Samsung's 2016 started out the right way.
At the beginning of the year, 2016 looked bright for Samsung. Anticipation reached a fever pitch over the company's grand smartphone ambitions, its televisions and other electronics were well-received at CES—the industry's biggest electronics confab, in January—and it was one of the few companies in the mobile business aside from Apple actually making money.
And then the bottom fell out.
The Galaxy Note 7, a smartphone with some of the most eye-popping features ever released in a smartphone, including a top-of-the-line display, was exploding around the world just weeks after its summer release. Samsung tried to fix the problem and actually said its smartphone was safe before the explosions happened again in its second run of devices. Ultimately, the Galaxy Note 7 was pulled from stores and discontinued.
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The damage was done, but it somehow became worse when Samsung, just weeks after discontinuing the Galaxy Note 7, announced the recall of 2.8 million washing machines. Their problem? A defect that injured some owners.
"In the short term, the Note 7 and washing machine recalls are devastating profits," Current Analysis research director Avi Greengart told Fortune in an interview. "It has also badly strained relationships with its most important customers—wireless carriers who sell the majority of its smartphones."
The explosions also prompted Samsung to change tack during the critical end-of-year shopping season. Instead of shopping its products to customers anxious to buy gifts, Samsung spent the last months of the year on an apology tour. The Galaxy Note 7 and washing machine embarrassments effectively wiped out what otherwise would have been a banner year for Samsung.
The first quarter of 2016 was arguably dominated by Samsung. At CES, the company's televisions, appliances, and other products were nearly universally lauded. Samsung made great strides in improving TV picture quality and its work on the smart home was impressive. By all accounts, Samsung's CES, a time for companies to showcase their plans for the year and get people excited for what's to come, was a victory.
In March, Samsung released the Galaxy S7 and Galaxy S7 Edge, smartphones that were designed to compete with Apple's iPhone. Both handsets delivered outstanding features, including an improved camera and compelling designs, and were called by some reviewers, the best smartphones Samsung ever released. Now months since their release, they're still among the market's best devices.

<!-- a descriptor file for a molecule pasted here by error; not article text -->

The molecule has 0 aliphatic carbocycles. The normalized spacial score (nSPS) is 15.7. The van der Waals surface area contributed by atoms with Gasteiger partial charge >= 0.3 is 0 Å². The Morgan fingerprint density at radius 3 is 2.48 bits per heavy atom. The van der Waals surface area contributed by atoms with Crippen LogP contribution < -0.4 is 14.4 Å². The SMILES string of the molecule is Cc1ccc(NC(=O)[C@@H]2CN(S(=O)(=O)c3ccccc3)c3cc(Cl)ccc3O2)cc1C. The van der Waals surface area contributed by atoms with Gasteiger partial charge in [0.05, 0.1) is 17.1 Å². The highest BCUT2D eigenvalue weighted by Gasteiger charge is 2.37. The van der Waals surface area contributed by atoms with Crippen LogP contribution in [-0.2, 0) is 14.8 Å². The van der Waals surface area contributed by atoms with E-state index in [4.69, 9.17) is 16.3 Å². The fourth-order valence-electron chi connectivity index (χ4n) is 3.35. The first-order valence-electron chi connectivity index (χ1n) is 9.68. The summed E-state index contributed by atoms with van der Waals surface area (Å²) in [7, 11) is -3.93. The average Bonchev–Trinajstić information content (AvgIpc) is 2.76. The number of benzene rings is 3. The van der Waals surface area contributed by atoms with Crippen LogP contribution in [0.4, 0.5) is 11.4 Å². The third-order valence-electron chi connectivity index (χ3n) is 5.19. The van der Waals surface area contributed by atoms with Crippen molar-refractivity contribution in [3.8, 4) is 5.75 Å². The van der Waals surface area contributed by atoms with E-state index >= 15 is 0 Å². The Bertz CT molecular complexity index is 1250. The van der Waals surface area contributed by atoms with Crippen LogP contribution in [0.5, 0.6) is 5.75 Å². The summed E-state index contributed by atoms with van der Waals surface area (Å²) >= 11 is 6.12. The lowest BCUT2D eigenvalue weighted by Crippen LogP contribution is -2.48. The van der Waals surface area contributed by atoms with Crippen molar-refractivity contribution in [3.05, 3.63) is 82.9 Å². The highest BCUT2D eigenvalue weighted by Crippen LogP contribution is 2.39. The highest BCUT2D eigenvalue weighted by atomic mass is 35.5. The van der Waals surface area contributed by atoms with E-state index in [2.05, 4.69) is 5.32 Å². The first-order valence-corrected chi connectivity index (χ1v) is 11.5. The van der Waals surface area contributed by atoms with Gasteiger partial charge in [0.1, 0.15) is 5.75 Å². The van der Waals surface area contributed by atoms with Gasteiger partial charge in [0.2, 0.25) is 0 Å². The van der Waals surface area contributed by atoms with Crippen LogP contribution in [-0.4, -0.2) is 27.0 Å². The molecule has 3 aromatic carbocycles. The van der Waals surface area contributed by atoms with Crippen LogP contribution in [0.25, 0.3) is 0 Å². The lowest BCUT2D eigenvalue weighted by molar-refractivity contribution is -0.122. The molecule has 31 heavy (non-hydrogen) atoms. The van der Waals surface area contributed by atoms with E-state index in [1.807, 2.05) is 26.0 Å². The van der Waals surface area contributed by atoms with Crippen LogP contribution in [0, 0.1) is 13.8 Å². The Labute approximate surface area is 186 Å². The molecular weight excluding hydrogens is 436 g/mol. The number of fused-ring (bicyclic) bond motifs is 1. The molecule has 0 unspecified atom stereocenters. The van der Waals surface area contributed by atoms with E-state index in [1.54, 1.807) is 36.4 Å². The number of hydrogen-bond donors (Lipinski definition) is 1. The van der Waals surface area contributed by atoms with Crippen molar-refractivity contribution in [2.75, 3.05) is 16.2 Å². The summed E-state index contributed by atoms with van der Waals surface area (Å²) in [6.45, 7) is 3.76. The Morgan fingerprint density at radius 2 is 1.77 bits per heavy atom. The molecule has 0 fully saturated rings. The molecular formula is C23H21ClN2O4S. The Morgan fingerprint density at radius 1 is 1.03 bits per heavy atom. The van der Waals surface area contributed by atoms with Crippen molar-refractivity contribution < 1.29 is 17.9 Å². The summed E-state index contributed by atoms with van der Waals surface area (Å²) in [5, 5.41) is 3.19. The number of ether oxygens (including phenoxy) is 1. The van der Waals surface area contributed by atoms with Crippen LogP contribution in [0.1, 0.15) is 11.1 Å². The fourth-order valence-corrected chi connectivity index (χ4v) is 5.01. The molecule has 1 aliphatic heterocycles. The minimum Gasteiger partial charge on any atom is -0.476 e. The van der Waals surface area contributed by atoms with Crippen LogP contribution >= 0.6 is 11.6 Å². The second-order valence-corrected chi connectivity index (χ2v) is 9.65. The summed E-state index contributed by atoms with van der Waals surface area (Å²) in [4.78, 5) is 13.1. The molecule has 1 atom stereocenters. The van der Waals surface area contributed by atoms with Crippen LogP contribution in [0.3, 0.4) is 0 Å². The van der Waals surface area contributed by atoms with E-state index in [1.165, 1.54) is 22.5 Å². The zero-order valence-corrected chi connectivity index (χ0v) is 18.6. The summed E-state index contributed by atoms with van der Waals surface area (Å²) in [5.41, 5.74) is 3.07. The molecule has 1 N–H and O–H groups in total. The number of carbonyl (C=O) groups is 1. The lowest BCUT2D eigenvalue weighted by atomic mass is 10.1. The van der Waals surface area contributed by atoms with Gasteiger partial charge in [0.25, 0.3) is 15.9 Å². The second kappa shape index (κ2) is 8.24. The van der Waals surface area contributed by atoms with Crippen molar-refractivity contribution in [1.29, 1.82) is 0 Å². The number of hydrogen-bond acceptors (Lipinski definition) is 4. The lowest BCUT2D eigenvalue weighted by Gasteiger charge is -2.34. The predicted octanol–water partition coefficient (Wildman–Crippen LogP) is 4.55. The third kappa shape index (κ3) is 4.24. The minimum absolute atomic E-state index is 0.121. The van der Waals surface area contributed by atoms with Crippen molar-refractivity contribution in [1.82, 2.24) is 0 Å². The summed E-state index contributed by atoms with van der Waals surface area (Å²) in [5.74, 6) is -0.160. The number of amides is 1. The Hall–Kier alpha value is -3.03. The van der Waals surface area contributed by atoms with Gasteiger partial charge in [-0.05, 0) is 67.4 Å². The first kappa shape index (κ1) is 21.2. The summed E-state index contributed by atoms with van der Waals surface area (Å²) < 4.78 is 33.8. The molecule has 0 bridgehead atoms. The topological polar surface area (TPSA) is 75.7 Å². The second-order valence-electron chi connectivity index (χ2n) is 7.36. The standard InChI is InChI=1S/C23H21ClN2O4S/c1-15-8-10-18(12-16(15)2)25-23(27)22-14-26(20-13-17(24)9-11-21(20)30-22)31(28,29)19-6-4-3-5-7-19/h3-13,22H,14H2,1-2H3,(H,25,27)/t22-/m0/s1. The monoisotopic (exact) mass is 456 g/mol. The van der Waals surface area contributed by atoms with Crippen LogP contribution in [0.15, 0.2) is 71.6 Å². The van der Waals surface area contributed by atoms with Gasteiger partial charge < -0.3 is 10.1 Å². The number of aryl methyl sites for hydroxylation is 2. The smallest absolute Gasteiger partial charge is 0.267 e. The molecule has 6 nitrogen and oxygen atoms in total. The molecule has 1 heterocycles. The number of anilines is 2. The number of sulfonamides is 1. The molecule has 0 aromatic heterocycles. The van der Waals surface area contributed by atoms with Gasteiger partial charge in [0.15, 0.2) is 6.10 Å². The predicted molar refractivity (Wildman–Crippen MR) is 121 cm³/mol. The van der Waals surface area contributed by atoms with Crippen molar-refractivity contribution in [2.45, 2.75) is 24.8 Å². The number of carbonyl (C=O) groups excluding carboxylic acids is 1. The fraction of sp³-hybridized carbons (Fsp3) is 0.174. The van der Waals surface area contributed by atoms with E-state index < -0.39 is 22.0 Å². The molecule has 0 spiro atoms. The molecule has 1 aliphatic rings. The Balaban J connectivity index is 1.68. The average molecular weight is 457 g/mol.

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Meanwhile, Samsung made several acquisitions in 2016 that could prove extremely fruitful. In June, Samsung announced plans to acquire a cloud-services provider named Joyent that could help it improve the services that support a growing number of mobile and smart home devices it offers. In October, Samsung bought Viv, one of the most respected artificial intelligence companies in the technology industry, and a firm that could deliver critical features to future Samsung products. Those buys were followed by a blockbuster, $8 billion deal in November for Samsung to acquire Harman, a giant audio company that has a foothold in everything from audio accessories to automobiles.
Analysts nearly all viewed the deals favorably and said it could help the company expand its operation to other industries.
"Samsung can capitalize on its acquisitions in the past two years from Smart Things to Viv and more recently Harman to enter new businesses in the smart home and connected car space," Forrester vice president and principal analyst Thomas Husson told Fortune.
But not even all of that good news could overcome the troubles. Even Samsung, when asked to comment on its 2016, didn't have much to say. In an emailed response to Fortune, a spokesman only shared links to some of the company's press releases. When asked again for comment, the spokesperson didn't respond.
"It was the best of the times, it was the worst of times," Greengart said of Samsung's 2016. "Mostly the worst."